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Should landlords increase deposits?

Date online: 22/09/2014

The data shows that the average tenancy deposit now stands at £1,197.73 – up £304 from £893.82 since Q2 2007. However, the figures also show a difference of £1,168 between the average cost of deposits in the most expensive and cheapest regions in England and Wales.

The most expensive average deposit paid by tenants is in London at £1,760.30, a rise of £37.20 (2.16%) since the same point last year. The cheapest average deposit is in Yorkshire and Humber (£592.75) and the North East (£602.38). 

Pat Barber, Chair of the AIIC comments: “Landlords and agents may need to review the deposits they take to ensure they will cover any potential costs incurred at check-out.  In some parts of the UK, the deposit simply is not enough to cover the costs to return the property back to its original condition at the end of the tenancy should things go badly wrong.

On many occasions, we have been faced with filthy properties requiring a full deep clean.  We have also seen numerous cases of damage to carpets and floor coverings, baths, sinks and other fixtures and fittings - all of which are costly to repair/replace. 

At a recent check-out, the tenant had left the property in a very poor condition. Light fittings had been pulled from the walls and ceilings, kitchen worktops damaged and carpets covered with iron burns. The resulting damage cost the landlord several thousands of pounds to rectify. With no deposit left, the only course of action would have been to use the court system to try to reclaim the money. However, with many tenants simply disappearing or clearly off and landlords having no other means of payment they often find themselves having to foot the bill to bring their property back to a rentable condition. 

If the landlord or agent finds the tenant fails to agree to the deposit deductions, they need to ensure they have the evidence such as thorough and fully detailed inventories, copies of which are given to the tenant at check-in and check-out.  It is imperative that tenants sign their acceptance of the contents of the check-in within 7 days of the move in, and this signed copy should be retained by either the landlord or letting agent.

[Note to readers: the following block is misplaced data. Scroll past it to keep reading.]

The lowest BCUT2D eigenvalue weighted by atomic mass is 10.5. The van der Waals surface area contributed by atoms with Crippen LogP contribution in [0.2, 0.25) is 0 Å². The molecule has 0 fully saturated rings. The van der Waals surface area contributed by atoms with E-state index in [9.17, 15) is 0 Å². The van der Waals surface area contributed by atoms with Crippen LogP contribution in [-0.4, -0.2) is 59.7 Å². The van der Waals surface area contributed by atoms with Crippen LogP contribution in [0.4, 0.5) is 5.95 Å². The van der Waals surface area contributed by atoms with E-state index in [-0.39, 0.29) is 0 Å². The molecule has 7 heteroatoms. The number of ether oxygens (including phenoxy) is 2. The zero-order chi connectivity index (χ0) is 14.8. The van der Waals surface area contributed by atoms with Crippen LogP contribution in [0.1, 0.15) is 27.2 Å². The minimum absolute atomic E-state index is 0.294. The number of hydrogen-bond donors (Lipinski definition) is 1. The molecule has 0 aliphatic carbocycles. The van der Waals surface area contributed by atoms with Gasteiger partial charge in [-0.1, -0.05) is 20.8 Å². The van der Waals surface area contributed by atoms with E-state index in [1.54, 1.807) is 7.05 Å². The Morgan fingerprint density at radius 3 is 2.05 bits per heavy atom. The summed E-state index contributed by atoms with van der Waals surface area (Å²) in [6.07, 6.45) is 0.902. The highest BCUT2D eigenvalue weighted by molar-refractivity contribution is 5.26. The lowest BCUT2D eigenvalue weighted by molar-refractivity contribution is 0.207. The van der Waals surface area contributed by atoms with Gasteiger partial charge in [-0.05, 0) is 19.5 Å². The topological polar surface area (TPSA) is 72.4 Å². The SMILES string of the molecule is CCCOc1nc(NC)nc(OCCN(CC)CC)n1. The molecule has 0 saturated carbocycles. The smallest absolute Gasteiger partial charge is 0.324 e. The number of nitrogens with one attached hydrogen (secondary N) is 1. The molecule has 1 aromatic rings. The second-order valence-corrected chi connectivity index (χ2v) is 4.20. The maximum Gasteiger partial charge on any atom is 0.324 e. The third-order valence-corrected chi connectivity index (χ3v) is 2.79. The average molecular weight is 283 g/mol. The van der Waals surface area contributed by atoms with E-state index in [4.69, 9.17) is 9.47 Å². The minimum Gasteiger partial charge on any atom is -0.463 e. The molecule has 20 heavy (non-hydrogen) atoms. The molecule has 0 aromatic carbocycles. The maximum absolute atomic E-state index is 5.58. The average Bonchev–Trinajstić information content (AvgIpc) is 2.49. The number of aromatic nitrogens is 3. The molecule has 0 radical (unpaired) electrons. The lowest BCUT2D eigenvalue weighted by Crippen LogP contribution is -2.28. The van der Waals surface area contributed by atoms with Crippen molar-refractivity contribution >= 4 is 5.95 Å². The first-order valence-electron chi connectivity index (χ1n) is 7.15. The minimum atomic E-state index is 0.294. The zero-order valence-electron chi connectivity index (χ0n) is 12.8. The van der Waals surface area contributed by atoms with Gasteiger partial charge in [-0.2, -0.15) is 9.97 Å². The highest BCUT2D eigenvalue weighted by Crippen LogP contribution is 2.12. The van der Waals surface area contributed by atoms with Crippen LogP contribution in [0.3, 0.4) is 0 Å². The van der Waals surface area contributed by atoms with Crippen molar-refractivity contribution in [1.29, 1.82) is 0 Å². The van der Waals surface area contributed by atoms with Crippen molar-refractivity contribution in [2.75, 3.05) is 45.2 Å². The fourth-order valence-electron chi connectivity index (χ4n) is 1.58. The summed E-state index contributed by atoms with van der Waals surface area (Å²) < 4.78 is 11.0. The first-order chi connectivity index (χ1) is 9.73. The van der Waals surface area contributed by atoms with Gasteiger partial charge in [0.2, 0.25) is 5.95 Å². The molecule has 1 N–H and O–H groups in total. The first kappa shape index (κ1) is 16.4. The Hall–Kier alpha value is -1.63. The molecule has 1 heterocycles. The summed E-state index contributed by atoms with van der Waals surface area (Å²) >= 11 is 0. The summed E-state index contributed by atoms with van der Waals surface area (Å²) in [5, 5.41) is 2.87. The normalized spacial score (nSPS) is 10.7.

Other useful evidence to use in any end of tenancy dispute are contractor invoices for services like professional cleaning of the property’s carpets, windows, oven and hob etc or for gardening and repairs.”

According to the AIIC, many inventories are more often than not, completely inadequate, mainly because:

-Landlords and letting agents make the mistake in thinking that inventories can be heavily comprised of photography and video. Completely photographic or filmed inventories without a complete written accompanying report are almost useless.  If photography or film has been used in your inventory, make sure it is detailed enough and dated.  Include photographs of the garden; interior of the shed or garage; inside of the oven; and keys handed over to tenants - these are the main areas of problems that occur and are often down to misinterpretation at the end of a tenancy. 

- Remember, you don’t need photos of every single corner of the property, these are frankly a waste of time and effort (and would be impossible to do) - stick to the important things. Films and photographs alone will be of little use in a dispute when an adjudicator is trying to find hard evidence of a particular area.  You can bet the problem in question just won’t be something you have photographed in the first place! 

- Many landlords and agents do not carry out a thorough and full check-in and check-out of the property at which the tenant was present.  Landlords and agents who don’t have this available when they go to court, have little chance of winning the case. 
  
- Often, no correspondence with the tenant is documented and no receipts are kept for the deductions on the deposit eg cleaning and repairs.

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